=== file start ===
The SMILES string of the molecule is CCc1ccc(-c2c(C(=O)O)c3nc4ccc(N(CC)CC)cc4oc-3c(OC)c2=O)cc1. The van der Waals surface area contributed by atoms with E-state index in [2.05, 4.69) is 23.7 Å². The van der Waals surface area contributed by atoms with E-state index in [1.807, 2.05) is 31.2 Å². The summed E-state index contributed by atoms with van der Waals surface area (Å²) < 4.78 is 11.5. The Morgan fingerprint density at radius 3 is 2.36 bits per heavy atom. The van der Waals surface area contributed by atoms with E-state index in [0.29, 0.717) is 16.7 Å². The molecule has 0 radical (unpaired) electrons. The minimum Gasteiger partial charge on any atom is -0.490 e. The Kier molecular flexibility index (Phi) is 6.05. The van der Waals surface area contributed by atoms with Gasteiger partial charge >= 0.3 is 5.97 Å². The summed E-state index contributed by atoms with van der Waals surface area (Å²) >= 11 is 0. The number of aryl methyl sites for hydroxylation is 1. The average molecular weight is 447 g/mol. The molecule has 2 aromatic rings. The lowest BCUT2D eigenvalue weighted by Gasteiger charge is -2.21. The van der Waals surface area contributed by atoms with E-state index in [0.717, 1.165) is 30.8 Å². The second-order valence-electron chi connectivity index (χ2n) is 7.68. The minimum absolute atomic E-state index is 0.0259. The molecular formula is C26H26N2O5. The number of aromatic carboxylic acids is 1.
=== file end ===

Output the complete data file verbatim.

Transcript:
The SMILES string of the molecule is CCc1ccc(-c2c(C(=O)O)c3nc4ccc(N(CC)CC)cc4oc-3c(OC)c2=O)cc1. The van der Waals surface area contributed by atoms with E-state index in [2.05, 4.69) is 23.7 Å². The van der Waals surface area contributed by atoms with E-state index in [1.807, 2.05) is 31.2 Å². The summed E-state index contributed by atoms with van der Waals surface area (Å²) < 4.78 is 11.5. The Morgan fingerprint density at radius 3 is 2.36 bits per heavy atom. The van der Waals surface area contributed by atoms with E-state index in [0.29, 0.717) is 16.7 Å². The molecule has 0 radical (unpaired) electrons. The minimum Gasteiger partial charge on any atom is -0.490 e. The Kier molecular flexibility index (Phi) is 6.05. The van der Waals surface area contributed by atoms with Gasteiger partial charge >= 0.3 is 5.97 Å². The summed E-state index contributed by atoms with van der Waals surface area (Å²) >= 11 is 0. The number of aryl methyl sites for hydroxylation is 1. The average molecular weight is 447 g/mol. The molecule has 2 aromatic rings. The lowest BCUT2D eigenvalue weighted by Gasteiger charge is -2.21. The van der Waals surface area contributed by atoms with E-state index in [0.717, 1.165) is 30.8 Å². The second-order valence-electron chi connectivity index (χ2n) is 7.68. The minimum absolute atomic E-state index is 0.0259. The molecular formula is C26H26N2O5. The number of aromatic carboxylic acids is 1.